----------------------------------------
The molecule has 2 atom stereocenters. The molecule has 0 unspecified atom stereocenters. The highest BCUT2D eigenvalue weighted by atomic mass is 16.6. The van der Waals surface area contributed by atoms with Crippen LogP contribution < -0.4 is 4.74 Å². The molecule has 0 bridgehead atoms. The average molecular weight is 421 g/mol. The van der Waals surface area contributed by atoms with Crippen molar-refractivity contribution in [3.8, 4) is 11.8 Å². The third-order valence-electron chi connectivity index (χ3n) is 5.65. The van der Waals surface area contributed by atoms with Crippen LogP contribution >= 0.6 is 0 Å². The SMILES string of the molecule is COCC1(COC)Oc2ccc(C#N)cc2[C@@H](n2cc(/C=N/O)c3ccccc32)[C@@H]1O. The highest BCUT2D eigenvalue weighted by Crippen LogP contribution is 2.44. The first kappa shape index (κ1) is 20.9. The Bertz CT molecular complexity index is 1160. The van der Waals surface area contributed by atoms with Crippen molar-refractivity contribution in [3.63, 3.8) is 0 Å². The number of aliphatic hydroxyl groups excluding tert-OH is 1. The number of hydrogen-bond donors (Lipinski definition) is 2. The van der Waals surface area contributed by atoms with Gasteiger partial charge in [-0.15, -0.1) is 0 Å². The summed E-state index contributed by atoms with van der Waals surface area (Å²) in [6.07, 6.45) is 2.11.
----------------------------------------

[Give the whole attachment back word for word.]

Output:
The molecule has 2 atom stereocenters. The molecule has 0 unspecified atom stereocenters. The highest BCUT2D eigenvalue weighted by atomic mass is 16.6. The van der Waals surface area contributed by atoms with Crippen LogP contribution < -0.4 is 4.74 Å². The molecule has 0 bridgehead atoms. The average molecular weight is 421 g/mol. The van der Waals surface area contributed by atoms with Crippen molar-refractivity contribution in [3.8, 4) is 11.8 Å². The third-order valence-electron chi connectivity index (χ3n) is 5.65. The van der Waals surface area contributed by atoms with Crippen LogP contribution >= 0.6 is 0 Å². The SMILES string of the molecule is COCC1(COC)Oc2ccc(C#N)cc2[C@@H](n2cc(/C=N/O)c3ccccc32)[C@@H]1O. The highest BCUT2D eigenvalue weighted by Crippen LogP contribution is 2.44. The first kappa shape index (κ1) is 20.9. The Bertz CT molecular complexity index is 1160. The van der Waals surface area contributed by atoms with Crippen molar-refractivity contribution in [3.63, 3.8) is 0 Å². The number of aliphatic hydroxyl groups excluding tert-OH is 1. The number of hydrogen-bond donors (Lipinski definition) is 2. The van der Waals surface area contributed by atoms with Gasteiger partial charge in [-0.15, -0.1) is 0 Å². The summed E-state index contributed by atoms with van der Waals surface area (Å²) in [6.07, 6.45) is 2.11.